In the Blog
I didn’t know to love June Callwood.
June Callwood was not a part of my world before she died. She was mixed in amongst the ranks of notable Canadians whose names are familiar but not especially meaningful to me personally. I had a sense that she was a socially active writer, but I could not have told you what it was she wrote.
So when my fiancé and I were out for brunch on Saturday, April 14th, and the TV screen behind his head was flashing up CityPulse newsclips, I took more notice of how repetitive the cycle of “news stories” were, than I did of the story that June had passed away.
Then just after midnight that Sunday, I was having trouble sleeping, and turned on CBC. Right at the start of an Ideas program. Not their regularly scheduled slot, but CBC is doing all kinds of reorganizing madness at the moment.
Ideas was airing their tape of the 2002 Dalton Camp Lecture in Journalism, delivered that year by June Callwood.
I was planning on just listening to a few minutes before my partner came to bed. But when he came through about 10 minutes later, there was no way I could have turned the radio off. So we listened to the complete hour-long broadcast.
Do you know what it’s like when you are at a speech or a lecture and it feels like magic? All you want is for everyone else to be able to be there, because you’re in this bubble of surreality where the words of the speaker are so poignant, so perfectly timed, so essential that you feel like they’re poking right through to the inside of you.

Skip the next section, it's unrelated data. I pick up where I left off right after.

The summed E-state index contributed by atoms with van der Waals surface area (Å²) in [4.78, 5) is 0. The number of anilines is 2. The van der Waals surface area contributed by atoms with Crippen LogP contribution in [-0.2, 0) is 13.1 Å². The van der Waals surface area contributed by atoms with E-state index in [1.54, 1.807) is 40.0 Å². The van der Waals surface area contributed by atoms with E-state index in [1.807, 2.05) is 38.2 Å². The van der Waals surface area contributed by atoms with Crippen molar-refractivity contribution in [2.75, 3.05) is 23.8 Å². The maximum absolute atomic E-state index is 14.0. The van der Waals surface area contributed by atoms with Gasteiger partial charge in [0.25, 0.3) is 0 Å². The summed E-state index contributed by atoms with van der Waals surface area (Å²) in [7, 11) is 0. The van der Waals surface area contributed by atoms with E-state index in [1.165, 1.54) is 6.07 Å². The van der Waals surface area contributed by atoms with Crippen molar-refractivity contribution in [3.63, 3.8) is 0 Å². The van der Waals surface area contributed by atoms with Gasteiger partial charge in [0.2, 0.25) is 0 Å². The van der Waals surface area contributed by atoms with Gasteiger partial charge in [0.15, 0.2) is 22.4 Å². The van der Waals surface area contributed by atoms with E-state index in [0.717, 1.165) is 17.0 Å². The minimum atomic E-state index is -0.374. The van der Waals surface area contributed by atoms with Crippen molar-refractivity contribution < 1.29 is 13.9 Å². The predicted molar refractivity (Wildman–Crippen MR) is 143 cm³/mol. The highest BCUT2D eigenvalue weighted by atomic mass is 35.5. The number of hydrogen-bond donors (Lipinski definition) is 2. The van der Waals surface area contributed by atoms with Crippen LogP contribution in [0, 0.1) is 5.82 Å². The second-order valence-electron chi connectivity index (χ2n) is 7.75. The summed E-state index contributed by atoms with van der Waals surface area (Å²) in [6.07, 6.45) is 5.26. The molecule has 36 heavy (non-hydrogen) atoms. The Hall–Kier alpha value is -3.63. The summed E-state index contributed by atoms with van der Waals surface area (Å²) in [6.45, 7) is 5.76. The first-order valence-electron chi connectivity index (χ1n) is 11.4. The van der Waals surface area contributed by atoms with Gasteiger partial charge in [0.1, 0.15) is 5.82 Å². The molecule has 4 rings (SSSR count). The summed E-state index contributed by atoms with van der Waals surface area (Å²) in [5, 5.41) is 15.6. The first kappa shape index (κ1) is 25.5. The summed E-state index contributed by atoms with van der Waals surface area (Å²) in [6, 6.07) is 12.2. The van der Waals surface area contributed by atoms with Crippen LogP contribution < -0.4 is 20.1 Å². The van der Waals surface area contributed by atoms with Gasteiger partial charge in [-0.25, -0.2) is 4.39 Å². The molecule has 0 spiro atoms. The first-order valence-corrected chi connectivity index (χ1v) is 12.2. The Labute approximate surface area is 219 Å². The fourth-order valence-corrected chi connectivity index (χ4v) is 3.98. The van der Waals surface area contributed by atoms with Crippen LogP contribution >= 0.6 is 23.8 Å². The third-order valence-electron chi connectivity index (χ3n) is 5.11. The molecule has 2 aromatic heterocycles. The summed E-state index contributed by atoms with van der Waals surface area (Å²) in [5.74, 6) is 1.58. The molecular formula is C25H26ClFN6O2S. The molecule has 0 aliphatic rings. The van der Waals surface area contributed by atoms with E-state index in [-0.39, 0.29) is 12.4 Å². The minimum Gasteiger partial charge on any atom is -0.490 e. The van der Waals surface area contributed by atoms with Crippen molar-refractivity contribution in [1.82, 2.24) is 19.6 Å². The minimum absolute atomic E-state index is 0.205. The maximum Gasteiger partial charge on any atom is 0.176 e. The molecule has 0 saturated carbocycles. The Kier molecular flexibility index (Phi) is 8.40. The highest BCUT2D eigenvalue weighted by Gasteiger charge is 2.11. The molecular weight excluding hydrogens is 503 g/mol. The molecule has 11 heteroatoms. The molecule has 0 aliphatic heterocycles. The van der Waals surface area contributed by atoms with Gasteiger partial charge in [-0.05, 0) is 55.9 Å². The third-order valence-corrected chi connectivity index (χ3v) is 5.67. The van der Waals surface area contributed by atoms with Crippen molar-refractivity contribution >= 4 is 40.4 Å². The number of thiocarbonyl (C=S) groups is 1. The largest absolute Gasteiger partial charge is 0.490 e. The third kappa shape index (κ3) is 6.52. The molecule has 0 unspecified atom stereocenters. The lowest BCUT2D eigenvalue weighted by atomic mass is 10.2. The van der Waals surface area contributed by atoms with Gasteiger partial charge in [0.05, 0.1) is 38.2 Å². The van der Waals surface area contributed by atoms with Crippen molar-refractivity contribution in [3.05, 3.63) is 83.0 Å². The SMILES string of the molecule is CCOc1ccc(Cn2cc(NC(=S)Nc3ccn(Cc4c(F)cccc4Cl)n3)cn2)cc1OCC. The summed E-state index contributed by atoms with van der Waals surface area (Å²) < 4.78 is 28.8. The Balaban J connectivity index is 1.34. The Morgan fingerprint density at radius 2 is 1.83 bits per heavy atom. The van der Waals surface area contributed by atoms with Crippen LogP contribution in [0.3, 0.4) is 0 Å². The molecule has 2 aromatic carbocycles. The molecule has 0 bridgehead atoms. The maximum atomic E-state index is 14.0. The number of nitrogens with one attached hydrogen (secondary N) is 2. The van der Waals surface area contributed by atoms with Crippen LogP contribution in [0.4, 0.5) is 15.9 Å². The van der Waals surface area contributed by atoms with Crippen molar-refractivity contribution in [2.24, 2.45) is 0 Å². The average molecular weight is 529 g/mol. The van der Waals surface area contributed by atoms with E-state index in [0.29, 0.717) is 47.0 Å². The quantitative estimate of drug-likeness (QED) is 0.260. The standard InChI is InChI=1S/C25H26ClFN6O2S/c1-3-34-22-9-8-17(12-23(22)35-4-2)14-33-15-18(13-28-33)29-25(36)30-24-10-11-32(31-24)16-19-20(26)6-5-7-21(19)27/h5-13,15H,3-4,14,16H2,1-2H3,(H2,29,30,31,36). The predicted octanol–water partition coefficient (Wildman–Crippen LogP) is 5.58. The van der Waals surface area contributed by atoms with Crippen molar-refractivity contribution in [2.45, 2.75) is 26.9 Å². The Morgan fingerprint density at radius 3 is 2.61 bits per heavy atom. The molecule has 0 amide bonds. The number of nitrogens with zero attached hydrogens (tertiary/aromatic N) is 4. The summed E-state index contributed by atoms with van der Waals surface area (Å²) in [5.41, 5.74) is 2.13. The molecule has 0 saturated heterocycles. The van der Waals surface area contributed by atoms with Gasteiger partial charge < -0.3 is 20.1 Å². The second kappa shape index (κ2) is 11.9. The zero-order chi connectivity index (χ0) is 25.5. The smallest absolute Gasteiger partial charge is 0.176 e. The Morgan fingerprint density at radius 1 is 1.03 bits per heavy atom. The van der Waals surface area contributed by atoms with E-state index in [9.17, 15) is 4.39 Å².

The last time I remember that happening was when I went to see David Suzuki speak at Convocation Hall. Part of the magic is the rapt audible silence of the engaged audience. Everyone in the room feels the same way as you, and all you all want is to keep that feeling from fading.
It can hit you two or three times as hard when what you’re hearing, reading, or seeing seems to have been delivered to you by fate. When it is not only perfect eloquence and inspiration, but perfect eloquence and inspiration for exactly where you are in your life right now.
June’s speech is one of the best things I have ever heard. It makes me feel galvanized. It makes me want to do better. It makes me wish I could have thanked her.
It is currently available on the Best of Ideas Podcast.